IV: Academic probation (Y/N)

DV: Completion (Y/N)

What you read:

The odds ratio (95% CI) for college completion and

academic probation showed OR=2.00 (95% CI=1.44 - 2.88),

p <.05.

What you interpret:

OR > 1 (2.00)

95% CI is small, and does not cross 1.0 (1.44 to 2.88)

p-value is below .05

How you interpret:

Students are two times more likely to leave college if they

were placed on academic probation.

What is it?

A statistical analysis that tests the odds or risk of an event occurring or

not occurring based on one or more predictor variables (independent)

after controlling for a number of other confounding variables.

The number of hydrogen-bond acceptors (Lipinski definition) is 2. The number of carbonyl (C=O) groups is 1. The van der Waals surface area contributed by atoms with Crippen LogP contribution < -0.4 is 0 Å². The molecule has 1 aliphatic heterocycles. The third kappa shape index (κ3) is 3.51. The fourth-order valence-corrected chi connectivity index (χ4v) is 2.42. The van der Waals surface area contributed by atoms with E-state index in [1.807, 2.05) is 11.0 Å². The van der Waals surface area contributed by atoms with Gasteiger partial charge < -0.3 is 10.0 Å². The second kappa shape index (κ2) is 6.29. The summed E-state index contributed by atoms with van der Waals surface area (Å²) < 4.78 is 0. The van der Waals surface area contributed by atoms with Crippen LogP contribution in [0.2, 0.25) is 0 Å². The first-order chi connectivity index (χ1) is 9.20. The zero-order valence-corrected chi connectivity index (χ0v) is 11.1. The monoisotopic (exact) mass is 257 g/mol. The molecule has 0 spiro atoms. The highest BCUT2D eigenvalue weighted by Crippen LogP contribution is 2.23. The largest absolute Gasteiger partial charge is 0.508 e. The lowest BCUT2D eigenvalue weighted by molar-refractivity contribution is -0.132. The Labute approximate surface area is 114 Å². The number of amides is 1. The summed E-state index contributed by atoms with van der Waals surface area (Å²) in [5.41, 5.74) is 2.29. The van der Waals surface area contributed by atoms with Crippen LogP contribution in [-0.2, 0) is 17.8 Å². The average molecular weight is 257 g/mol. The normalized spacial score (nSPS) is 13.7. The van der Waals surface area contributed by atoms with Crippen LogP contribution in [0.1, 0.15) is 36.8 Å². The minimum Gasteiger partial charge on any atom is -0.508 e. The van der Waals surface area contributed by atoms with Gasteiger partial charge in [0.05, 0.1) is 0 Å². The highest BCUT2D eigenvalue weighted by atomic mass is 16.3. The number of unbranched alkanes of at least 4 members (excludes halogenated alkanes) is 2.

Commonly Associated Terms:

Adjusted odds ratio (AOR), multivariate adjusted odds ratio,

likelihood, protective effect, risk, odds, 95% confidence interval,

classification table, dichotomous DV.

What to interpret?

OR (these are your measures for risk of the outcome occurring given the

predictor variable), p-value for OR, confidence intervals for OR (should

not cross over 1.0, should not be overly large e.g. 1.2 – 45.5),

classification table (if it is provided).

How to interpret:

Odds Ratio < 1: For every unit increase in the independent variable, the

odds of having the outcome decrease by (OR) times after controlling for the

other predictor variables.

Odds Ratio > 1: For every unit increase in the independent variable, the

odds of having the outcome increase by (OR) times after controlling for the

other predictor variables.

Odds Ratio = 1 or CI crosses 1.0 or p > .05: You are no more or less likely to

have the outcome as a result of the predictor variable after controlling for the